Children and the Union Formation Process: Using the NLSY79 to Examine Relationship Status for Men and Women over the Life Course
Carrie E. Spearin, Brown University
Marriage and parenthood in the U.S. have become increasingly decoupled during the 20th century, making children an active part of adult lives not only after marriage but also throughout the union formation process. However, the effect of children may differ significantly for men and women, largely due to the residential status of children. This paper investigates the role of children in union formation processes, focusing on the gender differences associated with the effect of children on the types of unions formed over the life course. Data from NLSY 1979 (1979-2004) are used to estimate a series of multinomial logit approximations of event history models to determine the odds of entering a specific relationship type for each year of a respondent’s life. Results show the effect of children is similar in direction for both men and women, but is stronger for men even when child’s residential status is taken into account.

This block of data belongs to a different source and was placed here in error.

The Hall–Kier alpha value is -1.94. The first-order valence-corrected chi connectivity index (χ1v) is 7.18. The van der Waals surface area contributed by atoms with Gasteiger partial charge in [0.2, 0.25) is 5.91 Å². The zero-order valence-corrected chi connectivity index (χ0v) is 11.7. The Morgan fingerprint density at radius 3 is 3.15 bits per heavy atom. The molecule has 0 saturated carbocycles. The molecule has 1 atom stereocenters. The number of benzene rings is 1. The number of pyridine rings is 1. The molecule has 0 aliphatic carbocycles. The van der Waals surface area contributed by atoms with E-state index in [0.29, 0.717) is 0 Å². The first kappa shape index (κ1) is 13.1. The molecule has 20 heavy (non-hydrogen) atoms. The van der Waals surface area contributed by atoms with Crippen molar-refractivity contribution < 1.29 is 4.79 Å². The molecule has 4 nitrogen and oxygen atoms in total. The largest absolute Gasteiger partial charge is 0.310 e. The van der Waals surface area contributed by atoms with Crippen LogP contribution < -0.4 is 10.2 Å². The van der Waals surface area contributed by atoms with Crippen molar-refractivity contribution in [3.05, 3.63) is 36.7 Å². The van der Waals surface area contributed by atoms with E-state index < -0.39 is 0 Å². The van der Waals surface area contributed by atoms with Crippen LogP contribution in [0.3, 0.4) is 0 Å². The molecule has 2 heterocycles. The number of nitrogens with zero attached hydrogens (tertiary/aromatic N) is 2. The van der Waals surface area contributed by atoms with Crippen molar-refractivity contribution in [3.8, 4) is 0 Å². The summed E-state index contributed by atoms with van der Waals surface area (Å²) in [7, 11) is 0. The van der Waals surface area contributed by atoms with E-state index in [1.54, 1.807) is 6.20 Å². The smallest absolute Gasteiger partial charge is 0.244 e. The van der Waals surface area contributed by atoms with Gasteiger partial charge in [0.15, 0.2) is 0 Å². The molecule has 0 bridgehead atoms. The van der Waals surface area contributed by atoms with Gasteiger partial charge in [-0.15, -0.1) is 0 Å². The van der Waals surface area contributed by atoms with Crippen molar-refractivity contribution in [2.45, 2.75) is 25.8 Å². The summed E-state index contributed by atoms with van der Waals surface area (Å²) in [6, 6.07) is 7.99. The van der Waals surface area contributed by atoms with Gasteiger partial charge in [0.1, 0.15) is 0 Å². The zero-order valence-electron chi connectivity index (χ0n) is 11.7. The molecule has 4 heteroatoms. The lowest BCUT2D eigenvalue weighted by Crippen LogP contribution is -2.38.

Presented in Session 26: Union Formation